"Drive-by" lawsuits under the Americans with Disabilities Act (ADA) are more prevalent than ever and continue to rise. Title III of the ADA requires businesses to provide goods and services to persons with disabilities on an equal basis as the rest of the general public. The regulations require that businesses remove architectural and communication barriers and provide equal access to persons with disabilities.
In 2017, 1038 ADA Title III lawsuits were filed in our Federal Court (Southern District of Florida) alleging that businesses were non-compliant with the accessibility requirements of the ADA. So far in 2018 over 800 such lawsuits have been filed, which means the number could nearly double this year. These lawsuits are generally filed by "testers" that "drive by" businesses and later bring lawsuits alleging ADA violations. During the last five years, one plaintiff alone filed more than 1,000 lawsuits against businesses in a cross-section of industries. So far this year he has filed over 140 such lawsuits.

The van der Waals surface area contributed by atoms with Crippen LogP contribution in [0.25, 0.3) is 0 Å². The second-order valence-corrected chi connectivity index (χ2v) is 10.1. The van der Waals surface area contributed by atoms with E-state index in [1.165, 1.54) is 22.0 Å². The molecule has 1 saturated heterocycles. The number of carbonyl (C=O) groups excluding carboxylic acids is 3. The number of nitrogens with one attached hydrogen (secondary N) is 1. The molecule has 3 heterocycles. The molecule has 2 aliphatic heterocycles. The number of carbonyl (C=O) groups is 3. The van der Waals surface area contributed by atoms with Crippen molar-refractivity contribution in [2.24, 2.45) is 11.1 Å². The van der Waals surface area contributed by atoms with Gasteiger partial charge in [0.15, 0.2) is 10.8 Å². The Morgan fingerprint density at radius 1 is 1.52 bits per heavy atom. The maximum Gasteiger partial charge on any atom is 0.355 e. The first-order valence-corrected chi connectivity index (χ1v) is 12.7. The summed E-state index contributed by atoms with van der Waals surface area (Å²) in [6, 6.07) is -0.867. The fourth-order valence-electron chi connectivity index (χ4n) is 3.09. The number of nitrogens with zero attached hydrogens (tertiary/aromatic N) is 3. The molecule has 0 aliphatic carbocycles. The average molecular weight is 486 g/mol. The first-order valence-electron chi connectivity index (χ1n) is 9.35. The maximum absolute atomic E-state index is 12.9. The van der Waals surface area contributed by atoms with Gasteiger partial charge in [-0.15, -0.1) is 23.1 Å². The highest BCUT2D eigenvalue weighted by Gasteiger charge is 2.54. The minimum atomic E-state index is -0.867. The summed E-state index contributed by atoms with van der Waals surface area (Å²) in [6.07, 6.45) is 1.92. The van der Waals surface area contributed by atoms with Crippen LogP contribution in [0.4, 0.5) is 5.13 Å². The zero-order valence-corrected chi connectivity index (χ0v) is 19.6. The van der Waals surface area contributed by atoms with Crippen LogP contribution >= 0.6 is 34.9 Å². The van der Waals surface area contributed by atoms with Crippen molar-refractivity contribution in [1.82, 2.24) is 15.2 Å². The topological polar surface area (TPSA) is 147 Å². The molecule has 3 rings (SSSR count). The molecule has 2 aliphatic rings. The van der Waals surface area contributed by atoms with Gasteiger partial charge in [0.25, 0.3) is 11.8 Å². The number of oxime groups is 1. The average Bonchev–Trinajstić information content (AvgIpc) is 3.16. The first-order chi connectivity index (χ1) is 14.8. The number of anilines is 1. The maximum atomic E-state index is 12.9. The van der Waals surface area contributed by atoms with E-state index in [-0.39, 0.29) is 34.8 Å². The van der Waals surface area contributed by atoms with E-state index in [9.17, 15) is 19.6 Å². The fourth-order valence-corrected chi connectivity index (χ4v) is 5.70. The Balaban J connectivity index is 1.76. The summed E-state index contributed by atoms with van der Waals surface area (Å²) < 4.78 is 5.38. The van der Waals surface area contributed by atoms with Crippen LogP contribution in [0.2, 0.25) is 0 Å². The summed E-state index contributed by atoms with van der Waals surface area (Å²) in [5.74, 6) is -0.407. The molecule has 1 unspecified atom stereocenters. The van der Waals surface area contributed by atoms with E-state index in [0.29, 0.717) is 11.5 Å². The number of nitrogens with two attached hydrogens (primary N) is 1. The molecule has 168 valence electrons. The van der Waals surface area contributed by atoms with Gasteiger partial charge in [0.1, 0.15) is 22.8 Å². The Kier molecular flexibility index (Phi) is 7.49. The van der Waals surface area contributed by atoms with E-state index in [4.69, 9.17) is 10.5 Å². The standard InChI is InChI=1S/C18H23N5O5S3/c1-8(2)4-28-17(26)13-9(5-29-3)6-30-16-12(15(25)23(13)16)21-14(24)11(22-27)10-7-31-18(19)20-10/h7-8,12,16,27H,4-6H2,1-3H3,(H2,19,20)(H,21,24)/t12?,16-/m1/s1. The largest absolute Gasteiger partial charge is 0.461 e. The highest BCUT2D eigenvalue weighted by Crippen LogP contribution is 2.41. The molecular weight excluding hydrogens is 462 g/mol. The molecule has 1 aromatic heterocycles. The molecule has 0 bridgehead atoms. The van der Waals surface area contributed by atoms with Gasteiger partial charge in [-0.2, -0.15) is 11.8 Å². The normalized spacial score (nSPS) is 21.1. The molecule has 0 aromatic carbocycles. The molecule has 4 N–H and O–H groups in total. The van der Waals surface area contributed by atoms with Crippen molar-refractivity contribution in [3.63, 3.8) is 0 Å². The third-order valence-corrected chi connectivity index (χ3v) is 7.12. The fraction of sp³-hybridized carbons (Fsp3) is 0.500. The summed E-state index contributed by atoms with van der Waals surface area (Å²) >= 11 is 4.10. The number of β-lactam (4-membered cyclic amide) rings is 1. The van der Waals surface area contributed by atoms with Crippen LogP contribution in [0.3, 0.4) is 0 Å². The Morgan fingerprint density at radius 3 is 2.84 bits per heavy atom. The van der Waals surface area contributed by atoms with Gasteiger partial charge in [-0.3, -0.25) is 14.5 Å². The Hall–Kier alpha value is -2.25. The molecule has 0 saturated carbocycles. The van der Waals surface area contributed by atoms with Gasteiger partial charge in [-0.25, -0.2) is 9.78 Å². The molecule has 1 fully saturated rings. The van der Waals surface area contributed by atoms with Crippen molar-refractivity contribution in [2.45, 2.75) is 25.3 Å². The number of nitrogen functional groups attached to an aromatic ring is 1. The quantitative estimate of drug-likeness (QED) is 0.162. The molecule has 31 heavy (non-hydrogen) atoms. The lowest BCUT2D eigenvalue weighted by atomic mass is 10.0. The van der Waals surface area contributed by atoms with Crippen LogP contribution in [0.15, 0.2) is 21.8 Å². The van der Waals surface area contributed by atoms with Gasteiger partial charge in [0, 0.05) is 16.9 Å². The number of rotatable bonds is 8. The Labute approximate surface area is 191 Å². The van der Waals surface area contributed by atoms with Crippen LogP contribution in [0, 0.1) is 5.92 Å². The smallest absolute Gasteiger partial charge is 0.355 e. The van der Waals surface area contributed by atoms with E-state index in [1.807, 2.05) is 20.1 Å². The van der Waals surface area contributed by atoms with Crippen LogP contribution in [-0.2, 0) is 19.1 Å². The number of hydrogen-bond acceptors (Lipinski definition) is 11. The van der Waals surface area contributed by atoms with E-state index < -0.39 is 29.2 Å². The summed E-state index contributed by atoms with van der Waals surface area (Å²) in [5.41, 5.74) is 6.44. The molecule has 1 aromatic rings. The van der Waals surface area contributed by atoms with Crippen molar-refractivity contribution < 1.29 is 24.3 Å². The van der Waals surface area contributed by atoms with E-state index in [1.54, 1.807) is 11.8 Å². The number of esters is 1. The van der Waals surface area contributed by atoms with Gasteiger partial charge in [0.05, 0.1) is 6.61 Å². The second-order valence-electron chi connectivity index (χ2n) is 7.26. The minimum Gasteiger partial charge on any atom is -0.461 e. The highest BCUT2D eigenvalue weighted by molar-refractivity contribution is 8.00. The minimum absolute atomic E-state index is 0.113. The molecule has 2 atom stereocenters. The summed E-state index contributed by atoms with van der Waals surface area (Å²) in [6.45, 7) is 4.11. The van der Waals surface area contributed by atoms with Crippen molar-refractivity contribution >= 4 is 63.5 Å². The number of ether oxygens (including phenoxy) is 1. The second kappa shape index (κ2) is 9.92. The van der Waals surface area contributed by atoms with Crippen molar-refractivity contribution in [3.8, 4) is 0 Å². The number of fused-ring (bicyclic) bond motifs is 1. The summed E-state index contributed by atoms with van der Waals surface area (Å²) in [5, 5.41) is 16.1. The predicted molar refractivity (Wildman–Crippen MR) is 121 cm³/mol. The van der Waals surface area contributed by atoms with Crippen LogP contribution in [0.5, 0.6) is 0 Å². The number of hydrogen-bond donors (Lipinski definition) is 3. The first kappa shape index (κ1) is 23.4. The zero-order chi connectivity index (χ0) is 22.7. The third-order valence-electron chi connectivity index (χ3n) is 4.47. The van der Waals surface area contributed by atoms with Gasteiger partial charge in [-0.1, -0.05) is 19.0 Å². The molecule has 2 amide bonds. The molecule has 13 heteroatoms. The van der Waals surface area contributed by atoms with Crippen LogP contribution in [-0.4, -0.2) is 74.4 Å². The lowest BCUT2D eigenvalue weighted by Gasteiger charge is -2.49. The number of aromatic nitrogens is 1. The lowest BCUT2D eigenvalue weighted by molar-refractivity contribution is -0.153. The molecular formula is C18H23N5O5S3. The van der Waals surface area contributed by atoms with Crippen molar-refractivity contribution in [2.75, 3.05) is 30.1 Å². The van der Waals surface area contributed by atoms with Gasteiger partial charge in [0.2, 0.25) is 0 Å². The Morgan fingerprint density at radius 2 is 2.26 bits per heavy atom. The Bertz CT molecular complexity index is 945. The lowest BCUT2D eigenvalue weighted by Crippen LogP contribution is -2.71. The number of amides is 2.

If you have already experienced an ADA "drive by" lawsuit, you are familiar with the unnecessary costs and expense they create. If you haven't experienced an ADA "drive by" lawsuit, you should know that these lawsuits are primarily driven by the attorney's fees recoverable by the plaintiff's attorney (which could be tens of thousands of dollars) and less so by the accessibility of your business. Often the fees you pay to the "tester's" attorney will exceed the cost of bringing your facility into compliance.
Before you become the subject of a "drive-by" lawsuit, you should audit your business operations and take remedial steps to prevent such claims. In doing so you should note that "drive-by' lawsuits primarily focus on:
- Your physical facilities and, in particular, whether you have accessible parking spaces and accessible routes from the parking lot to the business entrance; whether there is an accessible entrance ramp; whether the doorway is wide enough for wheelchair accessibility; whether the door hardware is accessible; whether your shelves, tables, chairs, display racks, vending machines, or other furniture need to be repositioned for accessibility; whether your bathrooms are accessible; and whether your service counters and other customer areas are accessible;
- Whether your website is accessible to persons with visual or hearing impairments; and
- Whether you permit access to service animals.
In the next few days we will provide practical information to help you review your business operations and take remedial steps to prevent these claims.
The content of this article is intended to provide a general guide to the subject matter. Specialist advice should be sought about your specific circumstances.